I love the Academy Awards and last year I realized how few of the “Best Picture” winners I’d actually seen. So I made it a goal to see all 83 winners and blog my thoughts about them along the way.

Why did it win? Should another movie have won instead? Has it become a beloved classic or do many of you not even recognize the title? I invite you, my friends and guests, to comment along with me. Do you agree/disagree? I should be fair and place a SPOLIER ALERT on this blog since I’ll be writing about various parts of the movie. So read at your own risk…

I have often told people that I have movie amnesia… I can see a movie and forget all about it years later. So for that reason, I am re-watching the 27 I’ve seen before. That said, if no one visits or reads my blog and I basically perform the online equivalent of talking to a brick wall, that’s fine; if for nothing else, it’ll be my own reminder. Enjoy!

And the Oscar goes to…


Friday, November 18, 2011

The Best Years of Our Lives, 1946









Not Rated

Veteran’s Day was just last week, so I thought it appropriate to see a film about three veterans of World War II coming home and adjusting to life in their civilian clothes. Al, a sergeant in the army, Fred, an officer in the air force, and Homer, a sailor, all return home to Boone City (a typical small-town suburb) and share a cab from the airport.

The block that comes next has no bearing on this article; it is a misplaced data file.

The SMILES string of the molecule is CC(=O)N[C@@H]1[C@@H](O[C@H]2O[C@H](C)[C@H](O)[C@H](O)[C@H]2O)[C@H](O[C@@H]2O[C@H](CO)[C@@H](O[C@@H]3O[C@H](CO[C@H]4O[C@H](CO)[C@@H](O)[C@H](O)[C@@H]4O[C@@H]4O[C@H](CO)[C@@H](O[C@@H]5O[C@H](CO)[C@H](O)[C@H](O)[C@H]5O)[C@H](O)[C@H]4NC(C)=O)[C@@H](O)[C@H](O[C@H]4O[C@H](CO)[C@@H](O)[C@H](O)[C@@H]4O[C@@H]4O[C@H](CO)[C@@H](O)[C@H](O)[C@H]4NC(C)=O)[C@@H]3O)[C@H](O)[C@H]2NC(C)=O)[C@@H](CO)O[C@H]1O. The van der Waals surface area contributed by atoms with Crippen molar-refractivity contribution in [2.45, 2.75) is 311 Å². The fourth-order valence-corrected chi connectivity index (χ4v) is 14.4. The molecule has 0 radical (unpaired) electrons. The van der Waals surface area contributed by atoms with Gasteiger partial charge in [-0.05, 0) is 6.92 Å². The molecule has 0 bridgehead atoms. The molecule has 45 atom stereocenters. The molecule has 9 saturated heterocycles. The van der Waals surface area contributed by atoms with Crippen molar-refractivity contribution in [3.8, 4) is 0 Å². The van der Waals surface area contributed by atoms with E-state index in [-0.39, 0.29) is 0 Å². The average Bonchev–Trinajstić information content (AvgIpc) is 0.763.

Once home, they soon discover how things have changed. One immediately decides to paint the town red with his wife and daughter and drinks himself into oblivion. One can’t seem to get a job with decent pay and later realizes his wife kept busy while he was away. The other becomes conscious to the awkwardness that people (his family, girlfriend, and townfolk) have toward him because of his new handicap. Although this film is a drama, there are some comedic lines and there’s romance too- a little bit of everything for everybody.

The title of the film is somewhat ironic. You get the impression not long after they’ve arrived home that their years of service were these men’s “best years of their lives”. The hardships they have to face when they come home make for a rude awakening in many ways. However, you could also see that they may feel at times that they gave up the “best years of their lives” by going off to war. People changed while they were away and they’re not the men they once were.

This film was poignant for its time because it gave the audience a look at the effects the war had on the servicemen who returned. Many suffered from PTSD (Post-Traumatic Stress Disorder) but no one really knew what that was or how to deal with it. The air force officer seems to be fighting off depression coupled with nightmares, and his maddening wife asks him, “Can’t you get it out of your system? C’mon, snap out of it!” Because of this, I think it was a very appropriate win for its time. The war was just barely over and audiences were really dealing with these issues in present day. There was a noticeable difference in war movies then. Films that came out during the war were very patriotic and supportive, rallying troops to do the right thing and defend their country. Post-war films shed light on the effects.

In one of the beginning scenes, the three men are in the cockpit of a small plane (coming home) and they start smoking! Seriously. It reminded me how much those old signs that are still in the airplane lavatories bug me: “Do not throw cigarettes in trash receptacle.” Obviously, they were relevant back then, but now, really? They told us we can’t smoke on the plane… so, why don’t they update it and say “Do not throw guns, knives, or bombs in here either please.”